and attempted to bridge this chasm in democratic political theory. Machiavelli in contrast to
Locke, Rosseau and Mill sought to incorporate into the constitution a regularized system of
standby emergency powers to be invoked with suitable checks and controls in time of national
danger. He attempted forthrightly to meet the problem of combining a capacious reserve of
power and speed and vigor in its application in time of emergency, with effective constitutional
Contemporary political theorists, addressing themselves to the problem of response to emergency
by constitutional democracies, have employed the doctrine of constitutional dictatorship.
Frederick M. Watkins saw no reason why absolutism should not be used as a means for the
defense of liberal institutions, provided it serves to protect established institutions from the
danger of permanent injury in a period of temporary emergency and is followed by a prompt
return to the previous forms of political life. He recognized the two (2) key elements of the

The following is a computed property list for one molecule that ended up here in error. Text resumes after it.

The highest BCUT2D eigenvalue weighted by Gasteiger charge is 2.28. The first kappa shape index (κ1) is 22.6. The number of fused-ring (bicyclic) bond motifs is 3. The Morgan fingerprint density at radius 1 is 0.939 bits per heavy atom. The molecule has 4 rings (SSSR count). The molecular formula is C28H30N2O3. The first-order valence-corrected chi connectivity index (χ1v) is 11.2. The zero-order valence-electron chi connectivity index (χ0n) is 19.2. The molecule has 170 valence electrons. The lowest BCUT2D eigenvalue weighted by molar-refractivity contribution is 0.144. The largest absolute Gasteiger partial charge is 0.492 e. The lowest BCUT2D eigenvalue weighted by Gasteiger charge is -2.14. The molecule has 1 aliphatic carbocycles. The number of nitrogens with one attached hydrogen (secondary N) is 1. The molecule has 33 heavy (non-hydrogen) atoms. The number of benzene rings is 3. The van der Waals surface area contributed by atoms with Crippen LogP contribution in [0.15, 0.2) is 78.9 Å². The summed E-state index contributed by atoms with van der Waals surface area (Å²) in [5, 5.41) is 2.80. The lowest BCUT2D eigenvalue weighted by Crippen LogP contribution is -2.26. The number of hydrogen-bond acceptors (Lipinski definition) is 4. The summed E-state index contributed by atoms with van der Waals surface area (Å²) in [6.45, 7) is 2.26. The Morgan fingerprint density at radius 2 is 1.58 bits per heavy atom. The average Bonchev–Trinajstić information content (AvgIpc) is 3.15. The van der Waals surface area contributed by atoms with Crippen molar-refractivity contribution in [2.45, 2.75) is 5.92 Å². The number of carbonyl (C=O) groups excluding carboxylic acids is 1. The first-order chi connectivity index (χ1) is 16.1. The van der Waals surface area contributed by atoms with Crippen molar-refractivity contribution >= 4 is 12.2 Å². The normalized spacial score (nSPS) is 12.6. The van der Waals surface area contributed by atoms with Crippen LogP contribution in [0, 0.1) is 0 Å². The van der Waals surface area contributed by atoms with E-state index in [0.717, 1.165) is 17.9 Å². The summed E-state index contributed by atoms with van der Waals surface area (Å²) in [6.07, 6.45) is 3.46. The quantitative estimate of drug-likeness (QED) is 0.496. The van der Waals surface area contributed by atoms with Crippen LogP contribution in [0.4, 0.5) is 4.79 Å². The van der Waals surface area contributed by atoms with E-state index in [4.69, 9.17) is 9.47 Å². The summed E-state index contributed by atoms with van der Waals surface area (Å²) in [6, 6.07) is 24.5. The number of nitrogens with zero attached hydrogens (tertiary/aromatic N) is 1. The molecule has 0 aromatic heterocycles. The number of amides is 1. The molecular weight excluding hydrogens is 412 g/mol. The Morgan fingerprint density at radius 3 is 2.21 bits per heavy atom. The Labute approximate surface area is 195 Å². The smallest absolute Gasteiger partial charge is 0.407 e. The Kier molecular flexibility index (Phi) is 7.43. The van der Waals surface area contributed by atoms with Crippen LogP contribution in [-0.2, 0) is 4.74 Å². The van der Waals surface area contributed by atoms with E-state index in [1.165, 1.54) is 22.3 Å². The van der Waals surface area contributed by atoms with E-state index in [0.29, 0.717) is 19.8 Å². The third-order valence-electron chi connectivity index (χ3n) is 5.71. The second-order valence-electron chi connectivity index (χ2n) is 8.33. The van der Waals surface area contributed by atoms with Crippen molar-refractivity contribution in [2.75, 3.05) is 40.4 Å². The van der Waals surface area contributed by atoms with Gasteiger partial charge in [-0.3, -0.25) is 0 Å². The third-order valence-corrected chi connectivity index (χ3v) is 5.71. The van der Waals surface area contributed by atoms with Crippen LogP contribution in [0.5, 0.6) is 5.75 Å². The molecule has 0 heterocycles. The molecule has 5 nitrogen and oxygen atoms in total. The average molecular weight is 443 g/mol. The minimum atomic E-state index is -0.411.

problem of emergency governance, as well as all constitutional governance: increasing

administrative powers of the executive, while at the same time imposing limitation upon that
power. Watkins placed his real faith in a scheme of constitutional dictatorship. These are the
conditions of success of such a dictatorship: The period of dictatorship must be relatively
shortDictatorship should always be strictly legitimate in characterFinal authority to determine
the need for dictatorship in any given case must never rest with the dictator himself[94] and the
objective of such an emergency dictatorship should be strict political conservatism.
Carl J. Friedrich cast his analysis in terms similar to those of Watkins. It is a problem of
concentrating power in a government where power has consciously been divided to cope
with situations of unprecedented magnitude and gravity. There must be a broad grant of
powers, subject to equally strong limitations as to who shall exercise such powers, when, for how
long, and to what end. Friedrich, too, offered criteria for judging the adequacy of any of
scheme of emergency powers, to wit: The emergency executive must be appointed by
constitutional means i.e., he must be legitimate; he should not enjoy power to determine the
existence of an emergency; emergency powers should be exercised under a strict time limitation;